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Alpha Omega makes tools for treating neurological disorders

Posted By Karin Kloosterman On December 2, 2002 @ 12:00 am In | No Comments

Alpha-Omega’s microelectrode implants enable doctors to evaluate disease symptoms before and after surgery.Ten years ago Imad Younis and his wife Reem founded Alpha Omega Engineering that supplies labs and hospitals with equipment that maps the brain. The equipment is helping researchers worldwide study and treat neurological diseases such as Parkinson’s.

Alpha Omega works with leading research institutions to supply brain researchers with the specialized equipment they need to study and treat movement disorders, and other brain-related diseases. The company produced $2.6 million in sales last year through manufacturing and sales of two major systems: microelectrode recording and stimulation devices for pure research and clinical use.

The company’s technology works by inserting microelectrodes into the brains of Parkinson’s patients to do online recording and stimulation, enabling surgeons to evaluate disease symptoms before and after surgery and target deep brain simulator implants.

Research customers in the United States, such as the John Hopkins University, the National Institute of Health, Columbia University, and Yale University use Alpha Omega’s tools for the exploring auditory, visual, and motor functions of the brain. Half of Alpha Omega’s 200 units sold worldwide to date are in use in the United States, where they serve as a critical function in brain research.

Direct clinical use of Alpha Omega’s equipment includes treating patients with movement disorders, such as Parkinson’s. Since receiving FDA approval for this indication in 1999, Alpha Omega has installed its device in leading U.S. clinics such as UCLA Medical Center, the Mayo Clinic, and the University of Illinois at Chicago.

It is Alpha Omega’s goal to shorten brain surgery procedures from an average of eight hours to about half an hour.

“Our device can help doctors work with the brain in semi-autopilot mode,” Imad said. “It will be possible for them to quickly maneuver through the brain in an accurate way, causing much less trauma to a Parkinson’s patient, who may need several treatments.”

Imad attributes his success to close collaboration with Israel’s leading research institutions, including the Hebrew University and Hadassah Hospital in Jerusalem and Weizmann Institute of Science in Rehovot.

“My company wouldn’t be flying if it weren’t for the support of the electro physiology department at the Hebrew University, with Professors Moshe Abeles, Hagai Bergman, and Eilon Vaadia on my side,” Imad said.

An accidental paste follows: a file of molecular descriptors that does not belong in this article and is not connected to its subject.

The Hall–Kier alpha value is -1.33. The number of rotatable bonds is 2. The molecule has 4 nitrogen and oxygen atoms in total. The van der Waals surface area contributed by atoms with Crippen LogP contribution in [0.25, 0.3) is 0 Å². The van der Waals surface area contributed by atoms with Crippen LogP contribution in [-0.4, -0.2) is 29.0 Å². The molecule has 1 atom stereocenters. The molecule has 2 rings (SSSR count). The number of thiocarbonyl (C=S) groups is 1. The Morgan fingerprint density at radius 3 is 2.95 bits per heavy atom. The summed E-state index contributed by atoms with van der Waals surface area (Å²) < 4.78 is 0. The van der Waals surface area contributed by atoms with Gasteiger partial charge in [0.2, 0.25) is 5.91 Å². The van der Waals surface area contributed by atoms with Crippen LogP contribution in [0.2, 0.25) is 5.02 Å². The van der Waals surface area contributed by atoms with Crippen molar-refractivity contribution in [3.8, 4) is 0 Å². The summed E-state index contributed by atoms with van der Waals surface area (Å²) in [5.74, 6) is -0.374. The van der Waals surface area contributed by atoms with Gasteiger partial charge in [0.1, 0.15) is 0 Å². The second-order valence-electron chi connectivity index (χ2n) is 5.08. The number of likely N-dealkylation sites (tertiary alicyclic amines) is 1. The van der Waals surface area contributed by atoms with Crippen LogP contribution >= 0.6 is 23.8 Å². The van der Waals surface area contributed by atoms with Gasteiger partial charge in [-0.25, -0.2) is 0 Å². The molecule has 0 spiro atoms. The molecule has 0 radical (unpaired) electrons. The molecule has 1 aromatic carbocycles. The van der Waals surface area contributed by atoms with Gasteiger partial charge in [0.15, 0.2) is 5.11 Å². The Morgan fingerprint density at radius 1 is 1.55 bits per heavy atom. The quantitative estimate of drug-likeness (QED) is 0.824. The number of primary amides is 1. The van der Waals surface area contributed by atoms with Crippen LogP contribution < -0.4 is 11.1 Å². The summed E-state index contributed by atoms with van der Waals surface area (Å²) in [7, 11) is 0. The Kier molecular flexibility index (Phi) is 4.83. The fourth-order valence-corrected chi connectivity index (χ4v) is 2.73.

About ten years ago, Prof. Bergman asked Imad to develop a specialized conditioning system for microelectrode recording lab for recording neural activity of the brain.

“Bergman provided the trigger for my move into the medical field to develop our tools for commercial use,” Imad said.

The success of this first collaboration prompted Ehud Ahissar from Weizmann Institute of Science to work with Alpha Omega to develop extra-cellular recording systems for exploring the brain.

“Most of the equipment that I use for my research is supplied by Alpha Omega,” said Ahissar, who works intensively with the Alpha Omega to improve electrophysiology equipment. Weizmann Institute uses the equipment for basic research on learning and memory that may lead to treatments for people with sensory impairments.

Working with the Hadassah Hebrew University Hospital, Alpha Omega developed a neural signal detection system known as the EPS or Electrode Positioning System which positions electrodes in the brain with extreme accuracy.

The cooperation with Hadassah has grown to the point where Alpha Omega can supply a whole setup for a lab that records neural activity. Its main applications are for exploring and learning the different functions of the brain, and for finding treatments for different mental diseases related to movement disorders, mental disorders, and chronic pain.

On top of the long list of collaborations, Alpha Omega and a team of professors are looking to the future of wireless microelectrode recording and stimulation devices that can be implanted into humans and animals for neuroprosthetic applications and neurosurgery.

Alpha Omega has more than 30 employees. The company is owned by Imad and Reem Younis, and has a U.S. subsidiary in Atlanta, Ga.


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